Estimated daily inflows for the last 2-months were consistent for most of October around 21 cfs. The snowstorm that effected the entire state at the end of October, followed by warm weather, increased inflows at the end of October into the first week of November. Those flows have since returned to more consistent inflows bouncing between 11 and 17 cfs. Based on stream gage data, there continues to be a significant groundwater input to the lake over the last 2-months.
In October, the Peterson Meadows SNOTEL site accumulated 2.1 inches of precipitation (which is 105% of normal for the month). About ½ inch of this precipitation was snow accumulated from Oct. 25 – 31 which was 100% of normal snowpack for the end of October. In November, the Peterson Meadows SNOTEL site accumulated only 0.9 inches of precipitation (which is 45% of normal). Snowpack currently is at 0.8 inches which is 38% of normal for the end of November. The Warm Springs SNOTEL site, which gives an idea of the higher elevation precipitation conditions, accumulated 2.6 inches of precipitation in October (76% of normal) and 2.4 inches in November (67% of normal). Warm Springs currently has 2.3 inches of Snow Water Equivalent (SWE), which is 67% of normal for end of November.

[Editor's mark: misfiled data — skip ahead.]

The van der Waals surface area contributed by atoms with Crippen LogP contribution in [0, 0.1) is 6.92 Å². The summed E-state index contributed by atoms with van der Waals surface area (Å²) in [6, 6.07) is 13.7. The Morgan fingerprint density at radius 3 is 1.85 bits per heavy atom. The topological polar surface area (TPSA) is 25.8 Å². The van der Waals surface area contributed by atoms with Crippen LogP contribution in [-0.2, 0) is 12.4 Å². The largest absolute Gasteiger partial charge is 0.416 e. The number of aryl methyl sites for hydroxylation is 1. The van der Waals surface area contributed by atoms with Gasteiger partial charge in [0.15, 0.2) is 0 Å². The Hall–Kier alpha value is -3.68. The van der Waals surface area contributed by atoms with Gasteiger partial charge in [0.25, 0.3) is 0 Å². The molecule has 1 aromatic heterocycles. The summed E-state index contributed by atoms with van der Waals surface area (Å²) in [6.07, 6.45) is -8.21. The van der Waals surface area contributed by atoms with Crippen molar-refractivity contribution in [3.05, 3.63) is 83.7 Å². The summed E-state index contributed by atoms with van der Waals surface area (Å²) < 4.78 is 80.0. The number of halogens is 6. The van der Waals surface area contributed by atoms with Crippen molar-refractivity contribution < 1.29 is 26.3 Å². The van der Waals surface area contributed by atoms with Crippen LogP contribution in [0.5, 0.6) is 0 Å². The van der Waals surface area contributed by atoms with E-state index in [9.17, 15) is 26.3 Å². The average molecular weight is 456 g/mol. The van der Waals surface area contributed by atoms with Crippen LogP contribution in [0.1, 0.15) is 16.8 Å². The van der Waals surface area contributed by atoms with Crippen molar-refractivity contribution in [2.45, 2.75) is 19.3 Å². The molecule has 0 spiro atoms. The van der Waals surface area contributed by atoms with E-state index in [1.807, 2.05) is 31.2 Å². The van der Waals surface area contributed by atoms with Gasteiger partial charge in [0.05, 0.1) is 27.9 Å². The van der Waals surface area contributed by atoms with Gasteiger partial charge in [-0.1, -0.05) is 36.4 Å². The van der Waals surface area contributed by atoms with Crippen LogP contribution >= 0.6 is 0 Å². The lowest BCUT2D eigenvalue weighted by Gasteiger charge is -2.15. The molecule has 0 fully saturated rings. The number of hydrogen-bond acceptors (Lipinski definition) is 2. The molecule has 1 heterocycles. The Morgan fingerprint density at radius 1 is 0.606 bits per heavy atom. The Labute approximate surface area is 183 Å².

The latest CPC climate forecast (created November 16, 2023) shows average air temperatures and approximately normal precipitation for the 1-month outlook. The 3-month outlook shows above average temperatures and lower than normal precipitation for mid-winter (December, January, February).
The water surface elevation sits at 6429.03 feet as of today (11/27/2023). This value is just slightly higher than the last model projected elevation for end of November because I modeled with inflows at 80% and they turned out to again be 90% (still think it’s better to be low than high). I used today’s level of 6429.03 ft as the end of November model run, assuming that that the lake level and outflows will remain constant until November 30. Given the current inflows and projected weather over the next few months, I am using 75% of normal for inflows.